MedMen: Upping The Ante

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J Cooper


  • Gotham Green has strengthened its commitment to MedMen with an additional $30 million in funding and the removal of price-based obstacles to an existing $250 million commitment.
  • In the amended deal, MedMen lowers the conversion prices for its existing and its future convertible notes and agrees to an $18.75 million fee.
  • MedMen continues its "march toward profitability" and will continue to be a leveraged bet on management's ability to turn revenue into profits and cash flow.
  • MedMen remains a risky, leveraged, and unprofitable cannabis company with higher costs than any of its U.S. peers.
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On July 10th, Gotham Green Partners ("GGP") and MedMen (OTCQB:MMNFF) announced amendments to GGP's previously announced $250 million investment in MedMen.

MedMen is growing rapidly but has poor cash flow. In its most recent quarter, MedMen generated $37 million of revenue (+22% QoQ; +155% YoY) but suffered an operating cash flow deficit of $59 million and spent another $45 million on acquisitions and investments in infrastructure. MedMen ended their March quarter with $22 million in cash after having spent $105 million in the first quarter of calendar 2019.

Shortly after that quarter ended, MedMen entered into a relatively complex funding agreement with Gotham Green Partners, a private equity group co-founded by Cronos CEO Mike Gorenstein (CRON). That deal strengthened ties between Cronos and MedMen, which already had a 50/50 joint venture together in MedMen Canada. The MedMen Canada joint venture appears to be dead/dormant due to Canadian retail cannabis restrictions, but Cronos still has ties with MedMen. During their most recent earnings call in May, Cronos CEO Mike Gorenstein described a relationship with MedMen as something that would "start in Canada and expand globally" and that Cronos was banking on the value of the MedMen brand and didn't feel pressure to start its own brand.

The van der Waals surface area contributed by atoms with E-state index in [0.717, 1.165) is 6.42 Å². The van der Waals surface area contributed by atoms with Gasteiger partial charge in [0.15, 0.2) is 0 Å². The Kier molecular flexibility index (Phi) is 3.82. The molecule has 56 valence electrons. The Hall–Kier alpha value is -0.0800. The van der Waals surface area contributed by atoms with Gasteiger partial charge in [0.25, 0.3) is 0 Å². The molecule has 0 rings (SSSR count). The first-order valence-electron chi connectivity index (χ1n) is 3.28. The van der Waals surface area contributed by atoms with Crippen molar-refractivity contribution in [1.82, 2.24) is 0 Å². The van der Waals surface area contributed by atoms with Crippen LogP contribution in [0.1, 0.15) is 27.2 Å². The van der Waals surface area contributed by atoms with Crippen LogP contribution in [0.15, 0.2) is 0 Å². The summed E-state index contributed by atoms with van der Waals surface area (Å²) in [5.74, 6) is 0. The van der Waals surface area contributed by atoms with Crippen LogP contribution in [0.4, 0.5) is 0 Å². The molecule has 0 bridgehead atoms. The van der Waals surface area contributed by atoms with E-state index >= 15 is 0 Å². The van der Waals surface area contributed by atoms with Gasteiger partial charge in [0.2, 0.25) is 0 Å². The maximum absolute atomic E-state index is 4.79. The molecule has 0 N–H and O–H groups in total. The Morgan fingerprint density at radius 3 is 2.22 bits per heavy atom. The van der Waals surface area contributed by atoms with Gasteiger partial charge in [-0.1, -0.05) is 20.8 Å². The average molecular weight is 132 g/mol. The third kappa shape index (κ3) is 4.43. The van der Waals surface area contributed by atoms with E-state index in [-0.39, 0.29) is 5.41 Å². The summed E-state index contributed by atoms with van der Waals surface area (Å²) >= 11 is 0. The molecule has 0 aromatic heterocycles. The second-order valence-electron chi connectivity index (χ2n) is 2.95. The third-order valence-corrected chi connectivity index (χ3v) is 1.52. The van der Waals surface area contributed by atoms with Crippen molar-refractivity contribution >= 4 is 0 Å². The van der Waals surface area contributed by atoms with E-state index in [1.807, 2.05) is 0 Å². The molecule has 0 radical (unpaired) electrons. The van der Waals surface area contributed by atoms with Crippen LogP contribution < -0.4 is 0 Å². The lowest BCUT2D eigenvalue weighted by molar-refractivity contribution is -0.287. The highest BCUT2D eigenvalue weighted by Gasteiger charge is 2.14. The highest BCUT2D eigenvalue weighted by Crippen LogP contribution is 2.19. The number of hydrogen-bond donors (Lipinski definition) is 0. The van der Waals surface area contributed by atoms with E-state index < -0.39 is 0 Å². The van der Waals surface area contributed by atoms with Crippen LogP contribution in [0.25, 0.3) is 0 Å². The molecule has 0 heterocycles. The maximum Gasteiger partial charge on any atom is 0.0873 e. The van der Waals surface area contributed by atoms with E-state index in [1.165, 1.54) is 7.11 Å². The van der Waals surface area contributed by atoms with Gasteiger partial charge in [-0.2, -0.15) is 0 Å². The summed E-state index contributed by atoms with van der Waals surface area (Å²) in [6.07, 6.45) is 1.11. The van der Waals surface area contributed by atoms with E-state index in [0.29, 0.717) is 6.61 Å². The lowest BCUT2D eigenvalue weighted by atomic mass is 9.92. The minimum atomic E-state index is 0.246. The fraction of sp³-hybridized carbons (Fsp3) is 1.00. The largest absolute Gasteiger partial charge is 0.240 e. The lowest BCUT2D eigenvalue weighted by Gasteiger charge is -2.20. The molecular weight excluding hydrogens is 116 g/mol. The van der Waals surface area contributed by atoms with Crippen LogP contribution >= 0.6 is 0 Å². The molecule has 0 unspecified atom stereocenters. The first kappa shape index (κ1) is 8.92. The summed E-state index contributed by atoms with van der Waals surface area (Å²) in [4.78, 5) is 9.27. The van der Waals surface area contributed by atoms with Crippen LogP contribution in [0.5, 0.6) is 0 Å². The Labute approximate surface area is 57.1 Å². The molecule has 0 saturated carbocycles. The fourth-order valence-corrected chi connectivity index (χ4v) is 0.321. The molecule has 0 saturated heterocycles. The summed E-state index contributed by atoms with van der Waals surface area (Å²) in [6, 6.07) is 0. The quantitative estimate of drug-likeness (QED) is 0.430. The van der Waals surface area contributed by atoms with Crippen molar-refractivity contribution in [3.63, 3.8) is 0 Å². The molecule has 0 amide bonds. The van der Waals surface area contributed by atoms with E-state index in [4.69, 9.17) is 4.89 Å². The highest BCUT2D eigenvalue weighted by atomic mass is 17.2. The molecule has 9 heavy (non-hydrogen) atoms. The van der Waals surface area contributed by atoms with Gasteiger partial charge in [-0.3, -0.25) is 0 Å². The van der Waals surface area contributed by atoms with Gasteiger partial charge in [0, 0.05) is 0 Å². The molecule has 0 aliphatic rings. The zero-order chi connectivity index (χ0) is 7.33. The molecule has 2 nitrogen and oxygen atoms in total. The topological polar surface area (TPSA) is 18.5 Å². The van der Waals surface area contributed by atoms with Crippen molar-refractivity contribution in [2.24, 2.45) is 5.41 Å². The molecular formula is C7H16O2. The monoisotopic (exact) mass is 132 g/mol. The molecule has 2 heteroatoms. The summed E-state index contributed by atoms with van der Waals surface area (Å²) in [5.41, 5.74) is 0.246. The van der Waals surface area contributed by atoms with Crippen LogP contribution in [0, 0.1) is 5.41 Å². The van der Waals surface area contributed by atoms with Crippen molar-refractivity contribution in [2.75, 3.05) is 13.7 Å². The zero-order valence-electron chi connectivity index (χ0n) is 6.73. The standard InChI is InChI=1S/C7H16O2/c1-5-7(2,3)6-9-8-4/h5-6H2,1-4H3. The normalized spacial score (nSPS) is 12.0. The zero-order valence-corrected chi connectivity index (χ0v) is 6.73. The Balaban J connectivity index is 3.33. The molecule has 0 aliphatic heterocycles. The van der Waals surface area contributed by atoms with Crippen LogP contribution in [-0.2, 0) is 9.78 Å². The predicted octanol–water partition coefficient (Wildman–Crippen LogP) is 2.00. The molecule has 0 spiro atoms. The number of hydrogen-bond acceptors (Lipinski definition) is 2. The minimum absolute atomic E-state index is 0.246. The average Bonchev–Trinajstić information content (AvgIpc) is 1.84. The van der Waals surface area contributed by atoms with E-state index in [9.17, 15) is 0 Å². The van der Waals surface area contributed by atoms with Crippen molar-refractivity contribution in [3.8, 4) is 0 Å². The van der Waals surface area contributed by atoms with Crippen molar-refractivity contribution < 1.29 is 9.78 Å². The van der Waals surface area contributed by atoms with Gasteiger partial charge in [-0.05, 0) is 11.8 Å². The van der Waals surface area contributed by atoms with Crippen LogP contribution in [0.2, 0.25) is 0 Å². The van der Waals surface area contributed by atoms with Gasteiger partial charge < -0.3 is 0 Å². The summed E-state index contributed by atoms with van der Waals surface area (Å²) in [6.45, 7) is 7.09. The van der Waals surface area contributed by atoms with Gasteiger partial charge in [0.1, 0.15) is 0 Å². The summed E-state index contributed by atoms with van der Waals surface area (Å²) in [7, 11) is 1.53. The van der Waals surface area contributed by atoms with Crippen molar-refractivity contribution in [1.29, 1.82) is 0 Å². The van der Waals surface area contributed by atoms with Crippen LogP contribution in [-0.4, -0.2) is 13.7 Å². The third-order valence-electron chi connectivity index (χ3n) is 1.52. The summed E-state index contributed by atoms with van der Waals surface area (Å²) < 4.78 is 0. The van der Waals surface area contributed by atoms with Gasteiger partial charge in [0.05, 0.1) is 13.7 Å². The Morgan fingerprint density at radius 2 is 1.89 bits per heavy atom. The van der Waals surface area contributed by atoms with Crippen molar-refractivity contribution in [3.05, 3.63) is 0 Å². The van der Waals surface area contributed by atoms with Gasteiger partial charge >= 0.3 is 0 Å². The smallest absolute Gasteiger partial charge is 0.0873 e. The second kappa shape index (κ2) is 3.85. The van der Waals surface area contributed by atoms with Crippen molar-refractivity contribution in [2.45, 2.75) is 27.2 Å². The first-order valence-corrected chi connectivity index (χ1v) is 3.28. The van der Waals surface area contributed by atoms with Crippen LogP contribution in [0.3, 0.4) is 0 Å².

Original $250 Million Funding Deal

Under the original terms of the agreement, GGP agreed to purchase $250 million of convertible senior secured notes from MedMen. This debt offers GGP advantages over other creditors in the event MedMen is successful or unsuccessful: If MedMen is successful and their stock price appreciates, the convertible nature of this debt would allow GGP to realize gains beyond interest payments. Conversely, the senior secured notes would give GGP preferred status in the event MedMen became insolvent. GGP also receives stock warrants in the deal (approximately 50% warrant coverage), which provide GGP another avenue to gain if MedMen is successful.

GGP's notes were to be released to MedMen in three tranches of $100 million, $75 million, and $75 million. Each tranche has a three-year term with an interest rate of LIBOR + 6% per annum, or a bit over 8%. The first tranche has already been released, but two-thirds of Tranche 2 and all of Tranche 3 were only available if MedMen's stock price hit certain price thresholds:

"[I]n order for the Company to access

  1. Required Tranche 2, the 20 trading day VWAP of the Subordinate Voting Shares as of the trading day immediately preceding the date notice is given to the lenders (as reported on the CSE and converted to US dollars) must be at least US$3.75; and
  2. Tranche 3, the 20 trading day VWAP of the Subordinate Voting Shares as of the trading day immediately preceding the date notice is given to the lenders (as reported on the CSE and converted to US dollars) must be at least US$4.50."

MedMen Press Release, April 23, 2019 (formatting changed)

The first $25 million of Tranche 2 did not have price targets attached to it, but the remaining $50 million of Tranche 2 ("Required Tranche 2") required a share price of at least $3.75/share while the $75 million of Tranche 3 required a share price of $4.50/share.